Is it normal to smell natural gas near water heater?

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Who would have a natural gas detector in their house?
I don't and don't know anyone who does.
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On 11/12/2014 10:31 AM, terrable wrote:

Some campers and RV have a LP detector near the floor. But NG detector in a home? Not heard of such.
When I did HVAC, I used to have a gas beeper for use on the job, but that's not the typical HO situation.
- . Christopher A. Young Learn about Jesus www.lds.org .
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On 11/12/2014 10:41 AM, Stormin Mormon wrote:

Excellent point!
Given that propane is heavier than air, having a *small* propane leak in a house with a basement or below grade crawl space is an explosion waiting to happen. A *small* propane leak is probably less dangerous in an above grade slab house.
Given that natural gas is lighter than air, a *small* natural gas leak seems far less dangerous.
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terrable wrote:

Hi, I do, NG, CO, flame, smoke detectors, why not? I even had them in my fiver when I had it. Any thing wrong having them?
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wrote:

You lead a sheltered life. They are readily available from Home Centers. You can get a combo flammable gas and carbon monoxide detector. For that price, why would you NOT have one if you have gas? (I don't have gas so I don't)
http://www.homedepot.com/p/Kidde-Plug-In-Combination-Explosive-Gas-Carbon-Monoxide-Alarm-Detector-with-Battery-Back-up-KN-COEG-3/100003545
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No "safe amount" of any explosive gas can be detected by human nose. Our noses have not been trained to discriminate between safe and unsafe odours. This is why gas companies ask people to notify them if they ever smell gas.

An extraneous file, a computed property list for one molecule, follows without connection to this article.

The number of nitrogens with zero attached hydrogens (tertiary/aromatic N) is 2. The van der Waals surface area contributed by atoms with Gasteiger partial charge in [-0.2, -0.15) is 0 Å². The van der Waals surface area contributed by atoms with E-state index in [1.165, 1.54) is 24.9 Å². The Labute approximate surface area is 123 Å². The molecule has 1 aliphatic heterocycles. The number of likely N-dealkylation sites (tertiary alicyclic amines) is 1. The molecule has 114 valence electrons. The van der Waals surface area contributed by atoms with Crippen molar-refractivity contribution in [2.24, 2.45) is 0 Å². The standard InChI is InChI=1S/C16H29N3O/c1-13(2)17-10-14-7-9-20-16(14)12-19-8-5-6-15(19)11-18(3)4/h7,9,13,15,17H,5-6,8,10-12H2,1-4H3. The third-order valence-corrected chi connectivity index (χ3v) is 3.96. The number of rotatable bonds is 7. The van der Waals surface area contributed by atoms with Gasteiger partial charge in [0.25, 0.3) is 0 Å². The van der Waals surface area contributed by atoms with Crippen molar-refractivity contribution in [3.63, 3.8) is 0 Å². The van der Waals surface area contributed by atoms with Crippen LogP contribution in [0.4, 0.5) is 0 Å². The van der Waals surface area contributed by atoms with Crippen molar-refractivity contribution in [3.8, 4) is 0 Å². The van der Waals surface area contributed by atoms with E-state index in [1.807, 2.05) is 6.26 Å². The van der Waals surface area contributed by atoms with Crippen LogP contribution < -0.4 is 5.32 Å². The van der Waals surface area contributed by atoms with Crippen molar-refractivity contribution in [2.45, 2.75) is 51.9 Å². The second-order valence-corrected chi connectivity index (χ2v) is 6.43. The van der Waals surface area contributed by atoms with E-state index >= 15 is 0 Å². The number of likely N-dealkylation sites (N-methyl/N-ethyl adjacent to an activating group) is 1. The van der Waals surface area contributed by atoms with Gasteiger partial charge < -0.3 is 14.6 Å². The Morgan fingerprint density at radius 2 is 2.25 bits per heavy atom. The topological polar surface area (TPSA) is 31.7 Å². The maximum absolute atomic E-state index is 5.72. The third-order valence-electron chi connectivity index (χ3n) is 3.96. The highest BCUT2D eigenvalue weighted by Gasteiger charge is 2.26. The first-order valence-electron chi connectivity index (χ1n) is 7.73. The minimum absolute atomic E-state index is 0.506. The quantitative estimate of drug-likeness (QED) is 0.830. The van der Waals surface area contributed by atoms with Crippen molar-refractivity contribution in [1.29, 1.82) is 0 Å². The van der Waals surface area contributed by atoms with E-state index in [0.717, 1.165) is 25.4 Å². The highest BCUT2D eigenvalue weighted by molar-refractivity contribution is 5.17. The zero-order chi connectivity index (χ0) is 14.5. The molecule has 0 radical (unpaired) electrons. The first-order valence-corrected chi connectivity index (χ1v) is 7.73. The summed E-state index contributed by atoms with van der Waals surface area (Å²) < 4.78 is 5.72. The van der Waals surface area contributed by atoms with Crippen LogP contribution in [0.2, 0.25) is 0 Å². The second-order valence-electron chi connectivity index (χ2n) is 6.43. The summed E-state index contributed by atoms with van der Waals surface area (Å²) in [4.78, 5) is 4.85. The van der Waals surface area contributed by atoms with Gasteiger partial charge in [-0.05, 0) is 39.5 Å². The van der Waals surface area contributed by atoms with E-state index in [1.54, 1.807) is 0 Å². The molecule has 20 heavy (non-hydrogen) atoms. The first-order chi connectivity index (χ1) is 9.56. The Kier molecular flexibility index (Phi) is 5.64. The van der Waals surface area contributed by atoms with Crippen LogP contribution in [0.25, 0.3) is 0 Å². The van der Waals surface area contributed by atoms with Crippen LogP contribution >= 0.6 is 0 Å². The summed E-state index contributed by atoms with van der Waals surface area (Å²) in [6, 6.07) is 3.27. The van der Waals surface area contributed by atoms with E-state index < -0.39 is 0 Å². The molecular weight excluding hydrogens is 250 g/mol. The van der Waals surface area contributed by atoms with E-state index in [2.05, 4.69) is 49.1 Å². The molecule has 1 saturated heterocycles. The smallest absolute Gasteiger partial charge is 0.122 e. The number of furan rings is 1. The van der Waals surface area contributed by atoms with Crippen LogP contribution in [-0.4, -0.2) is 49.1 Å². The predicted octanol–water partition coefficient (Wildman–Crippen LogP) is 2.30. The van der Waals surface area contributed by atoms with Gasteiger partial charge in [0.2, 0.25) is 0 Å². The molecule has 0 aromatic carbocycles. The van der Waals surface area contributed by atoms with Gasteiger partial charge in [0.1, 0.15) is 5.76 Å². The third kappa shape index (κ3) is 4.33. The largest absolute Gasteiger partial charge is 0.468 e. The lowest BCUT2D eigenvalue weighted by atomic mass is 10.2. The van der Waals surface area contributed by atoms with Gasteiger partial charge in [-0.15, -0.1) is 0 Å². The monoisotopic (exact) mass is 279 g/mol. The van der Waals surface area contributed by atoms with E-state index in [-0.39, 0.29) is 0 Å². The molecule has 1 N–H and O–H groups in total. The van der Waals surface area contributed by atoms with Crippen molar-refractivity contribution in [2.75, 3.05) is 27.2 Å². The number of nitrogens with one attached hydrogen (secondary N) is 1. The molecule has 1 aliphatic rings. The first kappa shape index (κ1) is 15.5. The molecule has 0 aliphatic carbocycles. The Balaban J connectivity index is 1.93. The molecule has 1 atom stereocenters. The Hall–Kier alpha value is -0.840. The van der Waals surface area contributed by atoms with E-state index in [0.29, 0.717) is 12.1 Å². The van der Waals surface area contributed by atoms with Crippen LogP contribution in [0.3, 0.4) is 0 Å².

--
Don Phillipson
Carlsbad Springs
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On 11/12/2014 3:46 PM, Don Phillipson wrote:

Natural gas has no detectable odor at all -- it's only the mercaptan oderant added that can be detected by the nose. It's so strong simply so that a tiny amount is detectable by almost everybody (albeit I can often not notice the trace amounts spoken of above when some others claim it smells strongly of it to them; my sniffer ain't so hot as some I gather).
The measurement devices used by the gas co aren't "smelling", they're using active sensing to detect the actual methane/propane/whatever...
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On Wed, 12 Nov 2014 10:41:00 -0500, Stormin Mormon

Why is it worse when a camper goes boom than when a home does?

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On 11/12/2014 8:14 PM, micky wrote:

Campers usually lighter weight material, they burn down FAST. Of couese, now days homes go down fast, also. per goes boom than when a home does?

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I have CO and smoke detectors, but wrt NG and flame, I say, Bring it on!

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On Wed, 12 Nov 2014 10:41:00 -0500, Stormin Mormon

Getting more common - Co detectors are now MANDATORY in any living space in Ontario, joining smoke detectors. Many Co detectors are combination natural gas detectors. $63 is about the average cost. Likely more like $40 yankee bucks.
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On 11/12/2014 8:36 PM, snipped-for-privacy@snyder.on.ca wrote:

New York State passed some thing about monoxide detectors, about five to ten years ago. So, it's aparently favored by socialist governments in the US, also.
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At least it is natural gas, which is lighter than air and dissipates, instead of propane which pools on the floor until it reaches an ignition source.